How to Search the History of Houses

The history of a house provides important information for potential home owners.

Search the history of a house.Search the history of a house.
Whether a home has had a single owner or contains a long list of previous ownership, a home's history provides insight into the structural and foundational elements of the home. Knowing the history of a house can help a home owner determine the integrity and original purpose of the architectural design. The history of a house is like a story book outline of the characters and designers who made the structure into a thriving and interesting place to live.

Look at the title deeds to the house. The deeds typically show past purchase and sale transactions. A mortgage provider, a state auditor's department and a local county courthouse often have records of deeds that have been issued over the years. Use the record of deeds to create a timeline of all the owners who have purchased the house and the land represented by the deed. In order to keep the timeline in chronological order, ask for the index to the deeds organized by the buyer's name. Start with the deed to the present owner and pay special attention to the legal explanation of the property. Search for the buyer's name and any structural information about the home each time the deed was transferred to a new owner. Record the page and volume numbers. A sharp increase in the value of the property could mean a building was added to it or a new appraisal was issued.

Research census records. Census records often show previous owners and the transferral of ownership. Check a local library or the Internet for details pertaining to a specific census year. Some census information is not for public use, but tax records and home ownership are often available. Most census reports in the United States are free and can be accessed by state. The earliest census information dates back to the late 1700s. Most homes in the United States will not be easily tracked that far back.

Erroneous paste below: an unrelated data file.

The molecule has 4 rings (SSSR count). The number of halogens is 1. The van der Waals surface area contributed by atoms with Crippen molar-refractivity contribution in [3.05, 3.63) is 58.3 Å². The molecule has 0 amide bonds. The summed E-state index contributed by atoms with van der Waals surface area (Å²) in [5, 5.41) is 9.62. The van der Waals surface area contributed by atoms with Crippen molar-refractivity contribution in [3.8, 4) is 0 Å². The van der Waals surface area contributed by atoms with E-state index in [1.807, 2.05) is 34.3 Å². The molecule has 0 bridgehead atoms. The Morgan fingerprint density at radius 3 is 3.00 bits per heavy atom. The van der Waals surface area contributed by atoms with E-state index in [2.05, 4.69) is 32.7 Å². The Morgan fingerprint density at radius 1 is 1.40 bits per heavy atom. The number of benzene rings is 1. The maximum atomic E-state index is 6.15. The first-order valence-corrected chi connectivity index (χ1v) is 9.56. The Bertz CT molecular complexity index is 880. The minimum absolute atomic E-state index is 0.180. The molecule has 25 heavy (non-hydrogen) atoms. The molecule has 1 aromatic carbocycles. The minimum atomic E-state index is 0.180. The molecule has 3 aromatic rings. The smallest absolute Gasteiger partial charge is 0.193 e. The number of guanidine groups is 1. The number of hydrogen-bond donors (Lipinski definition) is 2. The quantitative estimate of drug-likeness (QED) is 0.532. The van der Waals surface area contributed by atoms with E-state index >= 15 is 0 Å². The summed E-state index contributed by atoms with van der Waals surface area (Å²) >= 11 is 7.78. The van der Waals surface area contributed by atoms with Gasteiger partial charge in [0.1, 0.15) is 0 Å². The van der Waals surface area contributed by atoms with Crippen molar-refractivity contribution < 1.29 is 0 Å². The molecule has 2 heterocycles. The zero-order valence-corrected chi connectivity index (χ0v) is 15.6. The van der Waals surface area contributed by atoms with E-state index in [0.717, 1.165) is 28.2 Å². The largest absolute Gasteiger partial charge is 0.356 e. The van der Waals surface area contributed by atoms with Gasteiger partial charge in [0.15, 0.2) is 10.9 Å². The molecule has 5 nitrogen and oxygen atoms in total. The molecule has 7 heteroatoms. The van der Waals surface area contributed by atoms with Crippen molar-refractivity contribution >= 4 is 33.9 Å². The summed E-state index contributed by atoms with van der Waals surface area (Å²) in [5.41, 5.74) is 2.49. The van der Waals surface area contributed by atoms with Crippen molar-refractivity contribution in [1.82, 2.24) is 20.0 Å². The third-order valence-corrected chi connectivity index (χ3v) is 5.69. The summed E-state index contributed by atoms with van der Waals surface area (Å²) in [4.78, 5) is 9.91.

Talk to the neighbors. Someone in the neighborhood might have already researched the street's history or he may be familiar with a neighborhood house that has been passed down the family line through the generations. After talking to neighbors, try to follow up on former residents and their descendants. Older aged neighbors can be especially helpful if they have lived in the neighborhood for a long time.

Ask neighbors or relatives if they have any family pictures that might show the building, land or structure in the background.

Research architectural features of the house. Look at all the different parts of the house including the construction materials, the roof, the chimneys, the windows, the doors and the foundational elements. In addition, pay close attention to the type of materials that are used in the home design. Study both the inside and the outside of the house. If the house is made of bricks, often a date or a manufacturer's name is printed on the brick. Research the style and structure of the home and compare it with other homes in the neighborhood.

Study street, neighborhood and city maps. Insurance companies often have maps that are used to determine boundary lines and home insurance needs. Plot maps often accompany deeds to houses and can be accessed while researching a deed. Study the survey maps that accompany a home sale each time that it transitions from one owner to the next. Research city and community maps that show other architectural buildings that were built during similar time periods. Old city and county maps might even show the house with the previous owner's name written beside it. Additionally, old maps often show the location of roads and other landmarks that no longer exist.

Things You Will Need

  • Home deeds
  • Surveys
  • Census records
  • Maps

Tip

  • Ask a realtor for any information he can get from his records.

Warning

  • When inquiring about the history, make sure the agencies understand that the research is for historical purposes only.

About the Author

As curriculum developer and educator, Kristine Tucker has enjoyed the plethora of English assignments she's read (and graded!) over the years. Her experiences as vice-president of an energy consulting firm have given her the opportunity to explore business writing and HR. Tucker has a BA and holds Ohio teaching credentials.